Guy Barry and Ian L. Ross Pages 367 - 374 ( 8 )
A reduction of neurosteroids in the brain may initiate sporadic Alzheimers disease (AD) which comprises > 99% of all AD cases. AD research is currently focused on aberrant amyloid precursor protein (APP) processing and the hyper-phosphorylation of tau protein. This is based on early-onset genetic and pathological observations clearly showing that these markers are involved in the progression of the disease. However, there is still ongoing debate as to the key pathological events in the sporadic form of AD where the Aβ and tau genes are not usually mutated. The vulnerability of the transentorhinal cortex, which displays the first architectural signs of AD, may be related to its role as the entry point for an enormous amount of excitatory information, the majority from the neocortex, which passes through the hippocampal formation. Neurosteroids provide a layer of protection from excessive excitation, and their age-related decrease may expose the vulnerability required to allow neuronal death by excitotoxicity and thereby initiate the disease.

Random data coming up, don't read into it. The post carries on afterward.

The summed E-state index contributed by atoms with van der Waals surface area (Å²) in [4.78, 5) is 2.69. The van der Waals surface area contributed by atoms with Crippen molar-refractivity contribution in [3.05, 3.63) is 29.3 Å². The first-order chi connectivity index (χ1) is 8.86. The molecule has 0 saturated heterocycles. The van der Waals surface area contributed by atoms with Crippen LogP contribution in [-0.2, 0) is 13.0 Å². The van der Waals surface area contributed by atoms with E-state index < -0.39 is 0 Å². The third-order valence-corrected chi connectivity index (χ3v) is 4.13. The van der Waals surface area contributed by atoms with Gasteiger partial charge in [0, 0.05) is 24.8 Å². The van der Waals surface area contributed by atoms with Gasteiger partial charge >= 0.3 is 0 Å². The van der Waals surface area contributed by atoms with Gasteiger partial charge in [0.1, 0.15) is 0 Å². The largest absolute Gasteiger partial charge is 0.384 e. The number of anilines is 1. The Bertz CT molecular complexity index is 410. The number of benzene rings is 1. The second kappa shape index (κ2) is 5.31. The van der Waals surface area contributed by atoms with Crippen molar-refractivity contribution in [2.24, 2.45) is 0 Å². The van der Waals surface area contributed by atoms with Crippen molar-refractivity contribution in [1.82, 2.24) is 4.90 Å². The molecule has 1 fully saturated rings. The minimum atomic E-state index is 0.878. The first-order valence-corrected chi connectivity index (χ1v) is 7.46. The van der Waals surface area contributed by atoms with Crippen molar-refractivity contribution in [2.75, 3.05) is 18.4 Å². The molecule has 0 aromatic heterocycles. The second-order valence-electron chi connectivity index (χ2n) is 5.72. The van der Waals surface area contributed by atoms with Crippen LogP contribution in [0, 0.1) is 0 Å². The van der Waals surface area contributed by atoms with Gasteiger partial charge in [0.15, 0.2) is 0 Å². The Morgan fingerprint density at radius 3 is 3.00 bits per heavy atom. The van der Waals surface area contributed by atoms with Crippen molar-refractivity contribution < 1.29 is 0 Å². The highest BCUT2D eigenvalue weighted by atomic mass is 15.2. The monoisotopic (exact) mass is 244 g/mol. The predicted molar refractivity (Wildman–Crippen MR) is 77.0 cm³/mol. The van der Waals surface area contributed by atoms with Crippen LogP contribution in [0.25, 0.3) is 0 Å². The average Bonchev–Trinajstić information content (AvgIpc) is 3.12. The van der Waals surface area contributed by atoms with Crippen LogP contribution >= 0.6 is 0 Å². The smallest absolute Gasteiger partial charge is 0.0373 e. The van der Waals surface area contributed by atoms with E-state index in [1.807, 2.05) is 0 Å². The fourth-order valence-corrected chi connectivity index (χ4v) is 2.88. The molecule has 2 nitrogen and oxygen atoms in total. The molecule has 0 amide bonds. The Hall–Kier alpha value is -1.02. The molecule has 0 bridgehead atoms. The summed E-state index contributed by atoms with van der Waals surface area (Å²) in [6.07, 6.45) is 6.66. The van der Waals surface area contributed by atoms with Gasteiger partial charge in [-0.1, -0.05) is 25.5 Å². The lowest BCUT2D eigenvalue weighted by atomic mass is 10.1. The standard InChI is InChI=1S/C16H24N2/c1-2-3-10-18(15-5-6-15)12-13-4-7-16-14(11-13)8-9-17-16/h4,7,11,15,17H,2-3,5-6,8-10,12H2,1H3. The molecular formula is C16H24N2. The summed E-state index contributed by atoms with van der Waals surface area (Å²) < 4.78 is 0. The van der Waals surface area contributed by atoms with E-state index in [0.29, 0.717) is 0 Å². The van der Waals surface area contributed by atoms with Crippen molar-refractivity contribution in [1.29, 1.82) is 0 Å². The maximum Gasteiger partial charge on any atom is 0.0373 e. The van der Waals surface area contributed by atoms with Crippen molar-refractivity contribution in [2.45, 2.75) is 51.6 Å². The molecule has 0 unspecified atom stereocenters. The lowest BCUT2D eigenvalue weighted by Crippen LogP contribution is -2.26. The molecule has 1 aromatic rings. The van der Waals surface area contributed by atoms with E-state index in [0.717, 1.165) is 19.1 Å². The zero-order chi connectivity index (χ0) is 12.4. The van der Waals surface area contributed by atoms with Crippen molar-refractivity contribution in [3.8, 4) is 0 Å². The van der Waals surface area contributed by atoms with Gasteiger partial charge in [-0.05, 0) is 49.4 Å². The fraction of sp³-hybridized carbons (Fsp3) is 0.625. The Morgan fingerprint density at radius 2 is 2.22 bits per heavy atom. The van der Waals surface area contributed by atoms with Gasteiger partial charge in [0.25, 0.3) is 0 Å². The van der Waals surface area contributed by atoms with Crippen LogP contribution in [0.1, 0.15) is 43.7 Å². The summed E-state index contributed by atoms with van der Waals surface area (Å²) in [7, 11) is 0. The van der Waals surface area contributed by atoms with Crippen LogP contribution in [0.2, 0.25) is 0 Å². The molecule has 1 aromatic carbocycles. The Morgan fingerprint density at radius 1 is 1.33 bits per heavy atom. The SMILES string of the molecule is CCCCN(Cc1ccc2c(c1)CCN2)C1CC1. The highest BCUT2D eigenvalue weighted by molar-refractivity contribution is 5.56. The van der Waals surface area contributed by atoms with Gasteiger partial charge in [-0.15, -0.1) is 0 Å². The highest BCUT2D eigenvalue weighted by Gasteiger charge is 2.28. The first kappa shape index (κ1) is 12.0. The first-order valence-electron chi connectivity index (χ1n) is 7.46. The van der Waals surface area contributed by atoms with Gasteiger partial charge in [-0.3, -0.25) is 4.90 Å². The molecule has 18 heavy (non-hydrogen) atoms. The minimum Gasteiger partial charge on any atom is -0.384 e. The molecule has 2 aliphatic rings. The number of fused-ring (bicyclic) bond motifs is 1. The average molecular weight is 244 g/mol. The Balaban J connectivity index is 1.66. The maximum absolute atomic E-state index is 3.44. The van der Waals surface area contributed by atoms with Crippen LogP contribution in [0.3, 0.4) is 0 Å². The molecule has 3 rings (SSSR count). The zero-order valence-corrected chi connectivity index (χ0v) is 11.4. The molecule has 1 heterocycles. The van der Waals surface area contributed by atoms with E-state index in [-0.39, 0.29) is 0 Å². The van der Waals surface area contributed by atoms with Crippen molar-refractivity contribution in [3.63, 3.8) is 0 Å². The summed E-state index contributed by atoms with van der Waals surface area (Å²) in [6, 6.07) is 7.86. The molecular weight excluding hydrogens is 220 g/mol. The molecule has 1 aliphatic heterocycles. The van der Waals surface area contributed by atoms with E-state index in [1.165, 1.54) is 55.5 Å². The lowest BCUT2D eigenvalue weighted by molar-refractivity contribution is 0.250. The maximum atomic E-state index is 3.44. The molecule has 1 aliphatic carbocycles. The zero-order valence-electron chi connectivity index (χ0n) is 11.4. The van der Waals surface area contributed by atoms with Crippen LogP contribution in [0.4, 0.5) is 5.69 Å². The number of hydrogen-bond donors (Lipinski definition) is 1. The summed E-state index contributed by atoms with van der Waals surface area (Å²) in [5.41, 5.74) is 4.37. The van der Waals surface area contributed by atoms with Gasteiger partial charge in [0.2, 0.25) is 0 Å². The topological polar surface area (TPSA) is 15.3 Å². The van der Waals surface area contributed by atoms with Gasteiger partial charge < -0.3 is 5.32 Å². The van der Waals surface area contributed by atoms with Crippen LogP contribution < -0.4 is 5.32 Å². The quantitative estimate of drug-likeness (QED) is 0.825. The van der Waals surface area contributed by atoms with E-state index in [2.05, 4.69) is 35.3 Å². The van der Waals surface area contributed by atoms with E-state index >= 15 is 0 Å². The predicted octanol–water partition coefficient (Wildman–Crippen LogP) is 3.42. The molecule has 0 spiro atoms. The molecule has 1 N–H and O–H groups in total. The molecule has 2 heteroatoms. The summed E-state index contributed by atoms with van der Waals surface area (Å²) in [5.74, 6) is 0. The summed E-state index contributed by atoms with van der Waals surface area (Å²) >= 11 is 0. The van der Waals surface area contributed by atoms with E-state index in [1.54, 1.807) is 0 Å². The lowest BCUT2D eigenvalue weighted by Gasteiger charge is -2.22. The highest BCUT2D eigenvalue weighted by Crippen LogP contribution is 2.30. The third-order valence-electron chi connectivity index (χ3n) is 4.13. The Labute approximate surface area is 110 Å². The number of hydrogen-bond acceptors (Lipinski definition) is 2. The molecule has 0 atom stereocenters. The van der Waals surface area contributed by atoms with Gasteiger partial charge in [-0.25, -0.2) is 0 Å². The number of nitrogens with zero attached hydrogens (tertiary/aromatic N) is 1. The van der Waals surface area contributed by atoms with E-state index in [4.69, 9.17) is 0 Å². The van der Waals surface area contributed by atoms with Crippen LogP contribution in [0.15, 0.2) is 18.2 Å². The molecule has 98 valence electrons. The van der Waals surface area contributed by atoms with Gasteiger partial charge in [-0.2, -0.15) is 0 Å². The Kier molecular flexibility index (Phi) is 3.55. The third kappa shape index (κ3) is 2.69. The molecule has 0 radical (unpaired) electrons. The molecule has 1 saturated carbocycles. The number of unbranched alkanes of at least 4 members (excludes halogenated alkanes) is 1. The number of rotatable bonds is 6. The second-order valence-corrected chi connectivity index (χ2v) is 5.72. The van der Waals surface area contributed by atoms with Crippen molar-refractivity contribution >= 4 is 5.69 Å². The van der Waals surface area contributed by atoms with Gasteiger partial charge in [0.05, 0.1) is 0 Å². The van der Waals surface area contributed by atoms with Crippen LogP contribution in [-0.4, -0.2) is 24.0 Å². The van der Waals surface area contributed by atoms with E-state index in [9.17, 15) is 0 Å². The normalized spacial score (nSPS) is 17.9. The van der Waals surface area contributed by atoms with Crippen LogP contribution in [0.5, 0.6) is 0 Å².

Sporadic (AD), Neurosteroids, hyper-phosphorylation, tau protein, transentorhinal cortex, neocortex, excitotoxicity
School of Biomedical Sciences,Skerman Building, The University of Queensland, Queensland, Australia 4072.